January 15, 2014
A User Requirements Specification (URS) is simply a statement of the ‘user needs’, from their point of view, with respect to the medical device being developed.
It is a critical document at the early stage of any development – the regulators will expect you to validate your device against these requirements – and its apparent simplicity belies the challenge of correctly understanding the user needs, and the massive impact they can have on the device design, development and industrialisation programme.
After all, who wants to develop a medical device that users don’t want, or cannot use safely?
Despite its importance, there is no clear agreed definition of what should be included in a User Requirements Specification. Nevertheless, there are some common elements which most experts agree on, and if you consider it in conjunction with ‘follow-on’ documentation such as the Product Requirements Specification (PRS) then it is possible to hone in on some sensible and practical headlines.
Here at Cambridge Medtech Solutions, we find the following elements and prompts to be most effective.
- Starting with the devices ‘Intended Use’ (or ‘Indications of Use’), split it into a series of discrete requirements of what exactly the device is, and how the user should interact with it.
- State the known physical characteristics of the device, the operating logic of the user interface, and what primary (essential) tasks the user is expected to perform.
- Consider how the device should be set up and maintained, either first time or every time it is used.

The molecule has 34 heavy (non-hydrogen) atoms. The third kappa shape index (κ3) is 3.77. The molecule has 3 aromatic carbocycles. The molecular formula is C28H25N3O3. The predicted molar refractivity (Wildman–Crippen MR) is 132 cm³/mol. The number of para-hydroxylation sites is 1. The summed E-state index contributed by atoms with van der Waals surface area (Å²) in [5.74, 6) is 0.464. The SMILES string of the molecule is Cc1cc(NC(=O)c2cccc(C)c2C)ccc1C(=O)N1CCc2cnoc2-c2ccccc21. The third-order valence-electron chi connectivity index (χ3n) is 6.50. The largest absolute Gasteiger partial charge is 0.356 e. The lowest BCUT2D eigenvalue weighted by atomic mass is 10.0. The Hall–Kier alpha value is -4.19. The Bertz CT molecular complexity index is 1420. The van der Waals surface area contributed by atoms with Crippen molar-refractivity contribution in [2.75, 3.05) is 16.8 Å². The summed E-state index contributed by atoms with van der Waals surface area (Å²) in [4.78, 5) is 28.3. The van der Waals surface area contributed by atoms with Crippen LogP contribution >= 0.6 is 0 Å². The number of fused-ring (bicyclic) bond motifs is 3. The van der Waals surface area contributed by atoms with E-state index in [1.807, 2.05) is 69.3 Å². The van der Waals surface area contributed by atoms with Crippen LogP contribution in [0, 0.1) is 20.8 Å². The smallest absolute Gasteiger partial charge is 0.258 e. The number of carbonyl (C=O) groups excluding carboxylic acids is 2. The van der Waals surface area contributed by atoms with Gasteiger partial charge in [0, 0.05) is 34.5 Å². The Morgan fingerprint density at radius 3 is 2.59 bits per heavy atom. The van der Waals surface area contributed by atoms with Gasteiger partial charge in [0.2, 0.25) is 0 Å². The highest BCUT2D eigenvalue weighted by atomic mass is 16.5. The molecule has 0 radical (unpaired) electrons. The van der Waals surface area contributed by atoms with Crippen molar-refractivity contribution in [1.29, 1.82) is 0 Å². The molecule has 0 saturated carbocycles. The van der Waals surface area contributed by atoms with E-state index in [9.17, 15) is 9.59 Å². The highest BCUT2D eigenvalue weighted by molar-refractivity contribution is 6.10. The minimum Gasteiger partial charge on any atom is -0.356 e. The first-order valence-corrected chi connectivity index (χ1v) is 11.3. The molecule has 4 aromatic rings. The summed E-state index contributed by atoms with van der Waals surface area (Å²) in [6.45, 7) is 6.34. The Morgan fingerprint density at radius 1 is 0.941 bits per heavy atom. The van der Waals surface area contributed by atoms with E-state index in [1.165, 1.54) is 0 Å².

- State all the intended device user population and their characteristics – e.g. clinical or non-clinical, operatives or non-operatives, age, infirmity, visual acuity, hearing ability, manual dexterity, inhalation capability, trained or un-trained.
- Where appropriate, state the user populations for whom the device is not intended.
- Consider the training and information that the various user populations will require to operate the device safely and effectively.
Environments of Use
- State the environments in which the device is intended to be used – e.g. home, hospital, ambulance, factory and the great outdoors. Consider the difference between a clinical setting and a home setting with children, pets, etc.
- If appropriate, state the ‘extreme’ or ‘inappropriate’ environments for which the device is not suited, or which can be expected to affect device performance.
Use-Related Hazards and Harms (optional)
- State the use-related hazards that have either been identified during early development, or have occurred with similar devices.
- Alternatively, start your Risk Assessment now – and capture all the hazards and harms there.
If you would like to know more about how to capture, understand and document your users’ needs in a User Requirements Specification, please contact us to discuss.